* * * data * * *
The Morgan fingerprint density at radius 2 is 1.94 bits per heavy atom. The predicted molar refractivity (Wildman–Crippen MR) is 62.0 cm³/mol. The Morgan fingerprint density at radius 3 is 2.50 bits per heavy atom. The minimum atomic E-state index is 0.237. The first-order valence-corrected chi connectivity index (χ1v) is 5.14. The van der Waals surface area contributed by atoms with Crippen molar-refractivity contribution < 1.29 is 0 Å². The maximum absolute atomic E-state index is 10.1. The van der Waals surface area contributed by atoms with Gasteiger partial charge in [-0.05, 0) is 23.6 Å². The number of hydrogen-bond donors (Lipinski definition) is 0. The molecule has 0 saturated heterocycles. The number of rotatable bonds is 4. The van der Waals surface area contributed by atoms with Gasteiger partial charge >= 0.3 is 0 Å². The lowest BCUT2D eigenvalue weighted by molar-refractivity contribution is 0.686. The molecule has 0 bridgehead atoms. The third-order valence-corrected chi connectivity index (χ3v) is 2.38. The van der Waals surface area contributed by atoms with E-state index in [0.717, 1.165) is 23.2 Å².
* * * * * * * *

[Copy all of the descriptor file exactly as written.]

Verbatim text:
The Morgan fingerprint density at radius 2 is 1.94 bits per heavy atom. The predicted molar refractivity (Wildman–Crippen MR) is 62.0 cm³/mol. The Morgan fingerprint density at radius 3 is 2.50 bits per heavy atom. The minimum atomic E-state index is 0.237. The first-order valence-corrected chi connectivity index (χ1v) is 5.14. The van der Waals surface area contributed by atoms with Crippen molar-refractivity contribution < 1.29 is 0 Å². The maximum absolute atomic E-state index is 10.1. The van der Waals surface area contributed by atoms with Gasteiger partial charge in [-0.05, 0) is 23.6 Å². The number of hydrogen-bond donors (Lipinski definition) is 0. The molecule has 0 saturated heterocycles. The number of rotatable bonds is 4. The van der Waals surface area contributed by atoms with Gasteiger partial charge >= 0.3 is 0 Å². The lowest BCUT2D eigenvalue weighted by molar-refractivity contribution is 0.686. The molecule has 0 bridgehead atoms. The third-order valence-corrected chi connectivity index (χ3v) is 2.38. The van der Waals surface area contributed by atoms with E-state index in [0.717, 1.165) is 23.2 Å².